When Randy Camp was a boy growing up in rural Spotsylvania County in the late 1960s and early 1970s, he would sit by the banks of the Rappahannock River and let his fears and worries flow away downstream on its current.

“I have to mention the power of that river,” Camp, 56, said, in a phone interview. “That river has been my friend. It became a sanctuary from all of the problems I was dealing with.”

Camp’s family was poor and he struggled with the effects of racial tension and school desegregation in the post-Civil Rights era. But by the river, he felt free to dream about a better world.

When he was 16, he wrote a poem there, which turned into a short story and then into his first novel, “Wet Matches,” about five homeless, HIV-positive teenagers. That book won him a quarter-final prize at the 14th annual Writers Network Screenplay and Fiction Competition in 2007. In 2012, it won him a Martin Luther King Jr.-inspired President’s Volunteer Service Award for bringing awareness to the issues of teenage runaways and youth homelessness.

And though Camp left Spotsylvania after graduating from high school in 1979, the Rappahannock has never left him.

“I found a way to put that river in my stories,” he said.

Now the author of four novels and numerous screenplays, Camp, who lives in Iowa, will return to the county of his birth on Dec. 9 for a book signing and presentation titled “Rappahannock Dreams” at the John J. Wright Museum.

Camp attended John J. Wright when it was a segregated school serving all African-American children in the county in grades 1–12. After Spotsylvania schools were desegregated in 1968, he attended Robert E. Lee Elementary School and Spotsylvania High School, where he graduated in 1979.

Camp was sensitive to tensions caused by desegregation. He said he has vivid memories of being called the N-word and wrote that as a kid he was aware of of the body language and facial expressions of white people who weren’t happy about his presence in school or in other desegregated spaces.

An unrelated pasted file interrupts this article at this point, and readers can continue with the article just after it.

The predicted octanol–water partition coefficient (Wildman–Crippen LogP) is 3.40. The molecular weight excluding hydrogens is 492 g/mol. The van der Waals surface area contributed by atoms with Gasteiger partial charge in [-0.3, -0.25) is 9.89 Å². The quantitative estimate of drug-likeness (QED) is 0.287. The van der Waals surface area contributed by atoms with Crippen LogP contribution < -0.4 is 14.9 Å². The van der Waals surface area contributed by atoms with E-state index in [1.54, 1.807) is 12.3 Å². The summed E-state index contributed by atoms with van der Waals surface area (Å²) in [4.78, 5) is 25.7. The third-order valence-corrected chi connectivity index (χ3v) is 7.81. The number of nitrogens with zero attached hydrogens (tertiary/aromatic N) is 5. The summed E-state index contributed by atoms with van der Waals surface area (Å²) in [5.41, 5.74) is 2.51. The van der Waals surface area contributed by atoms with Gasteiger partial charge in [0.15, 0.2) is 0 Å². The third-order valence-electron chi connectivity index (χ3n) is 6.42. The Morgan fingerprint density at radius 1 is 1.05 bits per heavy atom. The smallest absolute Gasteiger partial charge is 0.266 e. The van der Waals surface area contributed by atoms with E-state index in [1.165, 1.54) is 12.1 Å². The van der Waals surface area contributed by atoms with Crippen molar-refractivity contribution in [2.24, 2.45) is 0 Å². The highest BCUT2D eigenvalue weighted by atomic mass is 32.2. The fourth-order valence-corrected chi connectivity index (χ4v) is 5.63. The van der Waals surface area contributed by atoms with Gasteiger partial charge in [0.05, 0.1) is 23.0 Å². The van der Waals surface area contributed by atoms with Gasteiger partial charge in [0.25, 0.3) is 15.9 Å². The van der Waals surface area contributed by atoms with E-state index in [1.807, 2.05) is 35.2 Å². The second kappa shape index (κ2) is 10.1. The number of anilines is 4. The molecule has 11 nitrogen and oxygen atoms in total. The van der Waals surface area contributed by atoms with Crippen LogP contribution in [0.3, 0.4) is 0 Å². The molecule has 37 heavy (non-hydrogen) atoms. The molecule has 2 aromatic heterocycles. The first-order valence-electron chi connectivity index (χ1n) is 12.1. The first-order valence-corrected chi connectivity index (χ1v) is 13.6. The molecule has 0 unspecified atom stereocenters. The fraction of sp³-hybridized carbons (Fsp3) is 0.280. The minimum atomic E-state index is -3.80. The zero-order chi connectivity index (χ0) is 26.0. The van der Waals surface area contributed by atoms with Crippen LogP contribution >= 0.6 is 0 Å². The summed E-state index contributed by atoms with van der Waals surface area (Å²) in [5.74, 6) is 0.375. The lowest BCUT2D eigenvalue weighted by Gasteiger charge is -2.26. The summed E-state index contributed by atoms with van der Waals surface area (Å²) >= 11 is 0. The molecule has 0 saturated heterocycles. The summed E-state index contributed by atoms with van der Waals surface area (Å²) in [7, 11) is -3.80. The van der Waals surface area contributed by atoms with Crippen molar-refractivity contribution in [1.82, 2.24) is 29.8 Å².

Camp’s father was a carpenter and preacher and his mother was a stay-at-home mom. The family was poor—Camp said he often went to bed hungry.

Stories were his escape from what could be an ugly world. He would listen to music on the radio and lose himself in the stories within songs. At school, storytime was his favorite part of the day. One book in particular affected him from an early age—“The Little Engine that Could.”

He was reeling from the first time someone called him the N-word and hearing the story of the little train that wouldn’t give up restored his self-esteem.

“That book gave me such confidence and still today I keep a copy of that book with me to remind me,” Camp said. “I don’t care what anybody says to you, you’re not that and you can do it.”

He started making up and writing down his own stories as a way to create his own worlds of possibility, and he kept reading. He loved reading books about other cultures, especially those of the Japanese and aboriginal Australians. He fell in love with the concept of “The Walkabout”—an aboriginal rite of passage in which preteen young boys spend two weeks in the wilderness, after which they can be considered men.

“Picture me as a teenage country boy reading about this,” Camp said. “I decided to go on my own walkabout.”

At age 15, he left his home and walked, eventually ending up over 100 miles away in Philadelphia. When he got there, the police didn’t like his explanation that he was on a walkabout. They classified him a teen runaway and placed him in a juvenile detention facility, where he spent two weeks.

“That experience gave my writing a purpose,” Camp said. “Now, I was not only writing because I love it, but I was writing for young people. My whole life has been since that experience. Whatever I write, it’s with young people in mind and I always keep that facility in the back of my head. It’s like, we gotta do better for these young people. There’s a reason behind their behavior, so my heart went to that.”

Camp graduated from high school in 1979 and joined the Air Force. He got to travel to some of the places he’d read about. After leaving the service, he obtained degrees in sociology and mental health counseling. He now works as a writer and a youth advocate.

Camp’s stories deal with difficult subjects such as racial tension and transient youth but they all have a common theme of hope for a better world. He said that his work with today’s youth makes him hopeful and that the best ways to bridge the divides manifesting in society today are simply to talk and listen.

“When we don’t communicate, we keep that divide,” he said. “But once you sit down at a table and have a conversation, I don’t care what race you are, it’s like, ‘Oh, we have something in common.’ How can you make a judgement about that person if you haven’t even had a conversation?”

Adele Uphaus-Conner: 540/735-1973



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